LTB label for disabled and jobless people 'offensive'
On paper, Linda Smith's job with an Aberdeen company was straightforward - she was meant to be helping the long-term unemployed - many of them disabled - to find jobs and move off benefits.
The reality, she said, was a corporate culture that saw staff in training sessions referring to those same people as LTBs - code for "lying, thieving bastards".
"That is how they are referred to," she said of the clients of Triage, which is a key player in the government's ambitious plan to pay private companies to move people from benefit into work.
There are 2.5m long-term sick and disabled unemployed people in the UK. The cost to the taxpayer is £13bn a year.
The government's £5bn Work Programme has identified 68,000 disabled people in receipt of incapacity benefit who it believes can work.
To achieve that, 18 main providers have been contracted to do the work and are paid in stages when the clients are referred and when they find jobs. A further payment is made if they stay in work for two years. It is called payment by results.
Mrs Smith said her time working at Triage - a sub-contractor to two of those main providers - was an eye-opener. She said the nature of the scheme is that the firms earn more money from taking on the disabled as clients.
"These people were probably more difficult to place in employment for us as employment workers, but for them (the company) these people were bigger money... these people were the bucks, the ker-ching."
But once those people were on the company's books, and an initial fee paid, Mrs Smith said the company - which operates in Scotland and northern England - told its staff to spend as little time and effort as possible on helping them find jobs.
She said the practice is known as "parking". Four other former Triage employees told the BBC similar stories of being told to "park" clients rather than actively help them find work. They also confirmed the use of the term "LTBs" to describe their clients.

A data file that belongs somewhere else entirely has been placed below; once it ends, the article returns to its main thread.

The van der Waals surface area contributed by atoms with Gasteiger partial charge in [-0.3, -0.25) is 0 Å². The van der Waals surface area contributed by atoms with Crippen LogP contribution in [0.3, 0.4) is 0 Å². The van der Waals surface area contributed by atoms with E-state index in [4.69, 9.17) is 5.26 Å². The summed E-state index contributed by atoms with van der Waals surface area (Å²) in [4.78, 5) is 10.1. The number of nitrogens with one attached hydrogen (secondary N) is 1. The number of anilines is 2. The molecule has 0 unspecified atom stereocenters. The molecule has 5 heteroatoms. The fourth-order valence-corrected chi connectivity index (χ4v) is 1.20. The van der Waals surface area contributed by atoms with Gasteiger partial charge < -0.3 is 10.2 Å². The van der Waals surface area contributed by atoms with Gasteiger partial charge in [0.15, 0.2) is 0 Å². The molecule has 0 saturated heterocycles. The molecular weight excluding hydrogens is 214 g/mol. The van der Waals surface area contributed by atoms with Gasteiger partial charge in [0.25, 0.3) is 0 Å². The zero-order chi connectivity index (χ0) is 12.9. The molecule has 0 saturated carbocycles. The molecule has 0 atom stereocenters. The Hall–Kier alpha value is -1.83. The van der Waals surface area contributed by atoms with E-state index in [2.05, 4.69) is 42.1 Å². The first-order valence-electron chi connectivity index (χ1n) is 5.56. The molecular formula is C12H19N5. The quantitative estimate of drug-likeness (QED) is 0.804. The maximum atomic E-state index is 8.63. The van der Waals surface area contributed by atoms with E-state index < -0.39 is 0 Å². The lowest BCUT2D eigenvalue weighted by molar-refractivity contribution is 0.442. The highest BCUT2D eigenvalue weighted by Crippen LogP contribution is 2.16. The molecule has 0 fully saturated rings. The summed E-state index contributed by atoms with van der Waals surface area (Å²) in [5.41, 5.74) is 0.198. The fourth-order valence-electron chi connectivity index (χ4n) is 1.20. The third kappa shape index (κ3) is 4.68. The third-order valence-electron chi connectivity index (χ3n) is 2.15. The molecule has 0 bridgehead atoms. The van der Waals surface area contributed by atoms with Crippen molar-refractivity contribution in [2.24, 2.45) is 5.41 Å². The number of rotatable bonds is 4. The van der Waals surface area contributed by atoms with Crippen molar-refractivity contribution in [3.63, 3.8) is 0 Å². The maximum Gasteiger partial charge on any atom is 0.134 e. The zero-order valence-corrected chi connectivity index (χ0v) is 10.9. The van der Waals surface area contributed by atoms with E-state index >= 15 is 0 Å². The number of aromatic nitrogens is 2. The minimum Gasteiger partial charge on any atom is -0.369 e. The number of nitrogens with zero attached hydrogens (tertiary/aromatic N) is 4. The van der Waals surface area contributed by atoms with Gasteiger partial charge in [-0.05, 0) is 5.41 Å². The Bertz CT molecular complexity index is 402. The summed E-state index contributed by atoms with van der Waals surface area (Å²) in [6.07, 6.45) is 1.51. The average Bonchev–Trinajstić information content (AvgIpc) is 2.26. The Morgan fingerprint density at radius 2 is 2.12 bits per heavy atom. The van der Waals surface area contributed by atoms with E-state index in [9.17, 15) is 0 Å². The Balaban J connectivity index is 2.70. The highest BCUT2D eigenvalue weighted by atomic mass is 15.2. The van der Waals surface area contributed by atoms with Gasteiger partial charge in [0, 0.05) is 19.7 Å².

"They would be put on telephone interviews... just to make sure that there was this contact made so they could tick a box to say, 'Yeah, they're still on the Work Programme'," Mrs Smith said.
'Frequency of contact'
Tony Wilson, 34, from Middlesbrough, had been unemployed and receiving incapacity benefit for almost nine years before being referred to the Work Programme through Triage in February 2012.
Mr Wilson said he suffers from depression, anxiety disorder and borderline personality disorder and he believes he has been "parked".
He said he has met his adviser only three times, some of the courses he was told he would be sent on have not happened and he has not even been asked to produce a CV. He said his contact with Triage has been reduced to occasional phone calls.
"They haven't done a single thing to help me in any way."
When told of the LTB label allegedly given to those on long-term benefits, he said: : "That's offensive. It's unprofessional. It's - so many words I could say about that. It's just wrong."